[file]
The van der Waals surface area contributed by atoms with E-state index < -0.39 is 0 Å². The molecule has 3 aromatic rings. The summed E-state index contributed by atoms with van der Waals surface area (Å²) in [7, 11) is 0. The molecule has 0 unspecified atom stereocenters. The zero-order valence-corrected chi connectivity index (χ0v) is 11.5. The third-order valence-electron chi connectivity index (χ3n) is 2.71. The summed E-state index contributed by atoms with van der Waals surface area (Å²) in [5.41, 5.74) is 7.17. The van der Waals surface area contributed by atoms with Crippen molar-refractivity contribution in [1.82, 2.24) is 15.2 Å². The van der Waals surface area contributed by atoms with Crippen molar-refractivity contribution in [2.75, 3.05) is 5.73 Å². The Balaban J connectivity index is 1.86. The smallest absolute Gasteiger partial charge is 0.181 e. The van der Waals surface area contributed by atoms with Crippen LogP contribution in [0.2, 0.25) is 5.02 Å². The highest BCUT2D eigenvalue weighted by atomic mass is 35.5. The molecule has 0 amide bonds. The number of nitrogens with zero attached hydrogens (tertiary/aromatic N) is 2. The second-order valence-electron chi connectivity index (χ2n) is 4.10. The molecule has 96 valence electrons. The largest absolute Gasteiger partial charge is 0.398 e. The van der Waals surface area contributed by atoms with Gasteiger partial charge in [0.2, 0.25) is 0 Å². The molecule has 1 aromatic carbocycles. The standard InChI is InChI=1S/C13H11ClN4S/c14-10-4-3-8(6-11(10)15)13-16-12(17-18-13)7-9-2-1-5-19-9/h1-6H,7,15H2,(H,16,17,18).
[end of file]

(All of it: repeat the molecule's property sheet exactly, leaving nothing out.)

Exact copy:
The van der Waals surface area contributed by atoms with E-state index < -0.39 is 0 Å². The molecule has 3 aromatic rings. The summed E-state index contributed by atoms with van der Waals surface area (Å²) in [7, 11) is 0. The molecule has 0 unspecified atom stereocenters. The zero-order valence-corrected chi connectivity index (χ0v) is 11.5. The third-order valence-electron chi connectivity index (χ3n) is 2.71. The summed E-state index contributed by atoms with van der Waals surface area (Å²) in [5.41, 5.74) is 7.17. The van der Waals surface area contributed by atoms with Crippen molar-refractivity contribution in [1.82, 2.24) is 15.2 Å². The van der Waals surface area contributed by atoms with Crippen molar-refractivity contribution in [2.75, 3.05) is 5.73 Å². The Balaban J connectivity index is 1.86. The smallest absolute Gasteiger partial charge is 0.181 e. The van der Waals surface area contributed by atoms with Crippen LogP contribution in [0.2, 0.25) is 5.02 Å². The highest BCUT2D eigenvalue weighted by atomic mass is 35.5. The molecule has 0 amide bonds. The number of nitrogens with zero attached hydrogens (tertiary/aromatic N) is 2. The second-order valence-electron chi connectivity index (χ2n) is 4.10. The molecule has 96 valence electrons. The largest absolute Gasteiger partial charge is 0.398 e. The van der Waals surface area contributed by atoms with Gasteiger partial charge in [0.2, 0.25) is 0 Å². The molecule has 1 aromatic carbocycles. The standard InChI is InChI=1S/C13H11ClN4S/c14-10-4-3-8(6-11(10)15)13-16-12(17-18-13)7-9-2-1-5-19-9/h1-6H,7,15H2,(H,16,17,18).